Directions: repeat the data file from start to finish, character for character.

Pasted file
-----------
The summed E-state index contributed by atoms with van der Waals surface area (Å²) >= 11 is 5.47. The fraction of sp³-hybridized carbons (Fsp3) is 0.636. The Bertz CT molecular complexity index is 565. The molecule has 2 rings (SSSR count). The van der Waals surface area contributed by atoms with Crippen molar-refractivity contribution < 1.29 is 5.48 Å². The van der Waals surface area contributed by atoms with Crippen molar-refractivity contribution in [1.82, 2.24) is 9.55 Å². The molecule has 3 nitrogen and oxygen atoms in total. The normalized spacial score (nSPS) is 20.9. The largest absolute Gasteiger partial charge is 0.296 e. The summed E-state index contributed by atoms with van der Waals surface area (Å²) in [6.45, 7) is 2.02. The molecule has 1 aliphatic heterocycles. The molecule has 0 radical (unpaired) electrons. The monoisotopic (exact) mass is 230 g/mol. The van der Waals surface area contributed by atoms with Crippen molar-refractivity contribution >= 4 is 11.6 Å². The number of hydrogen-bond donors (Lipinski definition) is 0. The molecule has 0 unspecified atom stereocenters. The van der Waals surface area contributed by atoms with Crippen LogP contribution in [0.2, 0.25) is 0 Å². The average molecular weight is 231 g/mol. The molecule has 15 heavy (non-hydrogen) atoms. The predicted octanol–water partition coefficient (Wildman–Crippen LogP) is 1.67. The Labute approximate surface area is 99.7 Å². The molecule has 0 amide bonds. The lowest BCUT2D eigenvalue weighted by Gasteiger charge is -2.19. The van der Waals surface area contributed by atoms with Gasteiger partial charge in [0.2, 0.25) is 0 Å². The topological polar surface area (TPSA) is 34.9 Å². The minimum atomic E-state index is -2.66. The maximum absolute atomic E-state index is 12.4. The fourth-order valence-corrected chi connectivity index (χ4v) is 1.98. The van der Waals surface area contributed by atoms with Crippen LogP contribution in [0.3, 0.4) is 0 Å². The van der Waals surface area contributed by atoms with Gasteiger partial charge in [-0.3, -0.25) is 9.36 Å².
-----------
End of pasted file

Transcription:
The summed E-state index contributed by atoms with van der Waals surface area (Å²) >= 11 is 5.47. The fraction of sp³-hybridized carbons (Fsp3) is 0.636. The Bertz CT molecular complexity index is 565. The molecule has 2 rings (SSSR count). The van der Waals surface area contributed by atoms with Crippen molar-refractivity contribution < 1.29 is 5.48 Å². The van der Waals surface area contributed by atoms with Crippen molar-refractivity contribution in [1.82, 2.24) is 9.55 Å². The molecule has 3 nitrogen and oxygen atoms in total. The normalized spacial score (nSPS) is 20.9. The largest absolute Gasteiger partial charge is 0.296 e. The summed E-state index contributed by atoms with van der Waals surface area (Å²) in [6.45, 7) is 2.02. The molecule has 1 aliphatic heterocycles. The molecule has 0 radical (unpaired) electrons. The monoisotopic (exact) mass is 230 g/mol. The van der Waals surface area contributed by atoms with Crippen molar-refractivity contribution >= 4 is 11.6 Å². The number of hydrogen-bond donors (Lipinski definition) is 0. The molecule has 0 unspecified atom stereocenters. The van der Waals surface area contributed by atoms with Crippen LogP contribution in [0.2, 0.25) is 0 Å². The average molecular weight is 231 g/mol. The molecule has 15 heavy (non-hydrogen) atoms. The predicted octanol–water partition coefficient (Wildman–Crippen LogP) is 1.67. The Labute approximate surface area is 99.7 Å². The molecule has 0 amide bonds. The lowest BCUT2D eigenvalue weighted by Gasteiger charge is -2.19. The van der Waals surface area contributed by atoms with Gasteiger partial charge in [0.2, 0.25) is 0 Å². The topological polar surface area (TPSA) is 34.9 Å². The minimum atomic E-state index is -2.66. The maximum absolute atomic E-state index is 12.4. The fourth-order valence-corrected chi connectivity index (χ4v) is 1.98. The van der Waals surface area contributed by atoms with Crippen LogP contribution in [0.3, 0.4) is 0 Å². The van der Waals surface area contributed by atoms with Gasteiger partial charge in [-0.3, -0.25) is 9.36 Å².